While exhibiting the influence of Boston designs, this desk-and-bookcase illustrates the regional preferences of Hartford, Connecticut in the third quarter of the eighteenth century. This desk-and-bookcase closely relates to the Samuel Talcott, Jr. desk- and-bookcase made in Hartford (Thomas P. and Alice K. Kugelman, Connecticut Valley Furniture (Hartford, Connecticut, 2005), fig. 144, pp. 314-318). Much like the Talcott example, it is heavily influenced by high-style Boston cabinetmaking with its blockfront form, scalloped doors, and an elaborately carved top with dentil molding. Subtle accents were added to create a sophisticated Connecticut design including the inlaid rosettes above each column. Found on both the Talcott desk and example offered here, is a similar interior section with engaged quarter colonettes on the outside edges of the case. The feet are attached with quarter-round platforms abutting the returns, a feature seen on other furniture from Hartford County (Kugelman and Kugelman, p. 195, fig. 89).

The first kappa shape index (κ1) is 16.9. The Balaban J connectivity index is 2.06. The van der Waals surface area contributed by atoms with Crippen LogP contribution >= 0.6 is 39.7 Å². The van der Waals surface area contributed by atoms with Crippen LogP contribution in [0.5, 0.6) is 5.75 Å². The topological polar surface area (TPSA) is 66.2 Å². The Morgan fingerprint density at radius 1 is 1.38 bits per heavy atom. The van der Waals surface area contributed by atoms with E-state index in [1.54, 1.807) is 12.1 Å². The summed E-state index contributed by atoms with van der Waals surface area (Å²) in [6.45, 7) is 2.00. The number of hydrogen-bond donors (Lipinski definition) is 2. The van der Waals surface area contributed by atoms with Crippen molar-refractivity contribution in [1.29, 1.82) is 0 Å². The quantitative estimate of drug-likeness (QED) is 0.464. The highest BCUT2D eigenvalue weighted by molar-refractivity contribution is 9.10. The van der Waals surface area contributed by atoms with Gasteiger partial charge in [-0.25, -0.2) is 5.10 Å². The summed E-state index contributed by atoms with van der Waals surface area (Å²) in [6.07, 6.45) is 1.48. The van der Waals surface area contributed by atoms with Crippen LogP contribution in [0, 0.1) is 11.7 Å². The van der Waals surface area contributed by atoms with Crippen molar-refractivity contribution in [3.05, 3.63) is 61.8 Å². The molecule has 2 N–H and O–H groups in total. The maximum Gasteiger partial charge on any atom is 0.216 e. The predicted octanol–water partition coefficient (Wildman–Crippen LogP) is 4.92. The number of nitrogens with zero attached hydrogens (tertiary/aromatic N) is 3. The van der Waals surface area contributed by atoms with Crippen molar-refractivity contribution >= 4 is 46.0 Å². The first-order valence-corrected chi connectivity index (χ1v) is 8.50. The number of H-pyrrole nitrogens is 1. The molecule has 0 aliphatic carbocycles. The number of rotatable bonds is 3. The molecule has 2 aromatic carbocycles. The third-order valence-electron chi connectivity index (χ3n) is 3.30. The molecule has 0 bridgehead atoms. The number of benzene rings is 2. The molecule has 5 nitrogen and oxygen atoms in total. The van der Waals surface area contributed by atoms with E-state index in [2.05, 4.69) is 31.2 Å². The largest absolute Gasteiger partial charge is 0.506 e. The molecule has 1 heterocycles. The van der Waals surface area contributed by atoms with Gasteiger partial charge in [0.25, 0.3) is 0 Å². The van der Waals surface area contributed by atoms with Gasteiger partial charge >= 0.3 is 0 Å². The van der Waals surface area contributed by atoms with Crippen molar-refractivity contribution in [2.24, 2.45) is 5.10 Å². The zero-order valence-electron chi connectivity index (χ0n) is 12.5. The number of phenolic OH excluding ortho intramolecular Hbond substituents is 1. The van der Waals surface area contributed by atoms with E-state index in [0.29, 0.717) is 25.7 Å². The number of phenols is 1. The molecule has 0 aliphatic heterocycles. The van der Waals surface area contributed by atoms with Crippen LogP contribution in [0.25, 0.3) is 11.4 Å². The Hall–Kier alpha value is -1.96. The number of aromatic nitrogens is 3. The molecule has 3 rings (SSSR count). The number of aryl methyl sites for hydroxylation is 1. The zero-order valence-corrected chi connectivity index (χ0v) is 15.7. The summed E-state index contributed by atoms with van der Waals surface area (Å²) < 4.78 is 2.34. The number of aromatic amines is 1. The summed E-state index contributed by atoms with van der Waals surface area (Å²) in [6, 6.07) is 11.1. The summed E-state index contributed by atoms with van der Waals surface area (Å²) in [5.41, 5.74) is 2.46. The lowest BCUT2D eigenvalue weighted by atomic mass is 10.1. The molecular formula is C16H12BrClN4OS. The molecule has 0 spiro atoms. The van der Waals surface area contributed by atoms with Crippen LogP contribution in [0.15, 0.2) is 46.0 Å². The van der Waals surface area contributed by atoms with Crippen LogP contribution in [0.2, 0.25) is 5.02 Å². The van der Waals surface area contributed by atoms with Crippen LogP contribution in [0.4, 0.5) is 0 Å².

According to family tradition, this desk-and-bookcase was once owned by Governor Richard Dudley Hubbard (1818-1884), a renowned lawyer, orator, and politician from Hartford. Hubbard graduated from Yale College in 1835. He became the State's attorney for Hartford County in 1846 and established a successful partnership with the Honorable Loren P. Waldo and Alvin P. Hyde. He was an active participate in local government and a prominent member of the Democratic Party, yet remained unflinchingly loyal to the federal government during the Civil War. Elected to congress in 1867 and governor of Connecticut in 1877, he was known as a staunch supporter of women's rights (Frederick Calvin Norton, The Governors of Connecticut (Hartford, Connecticut, 1905), pp. 293-296).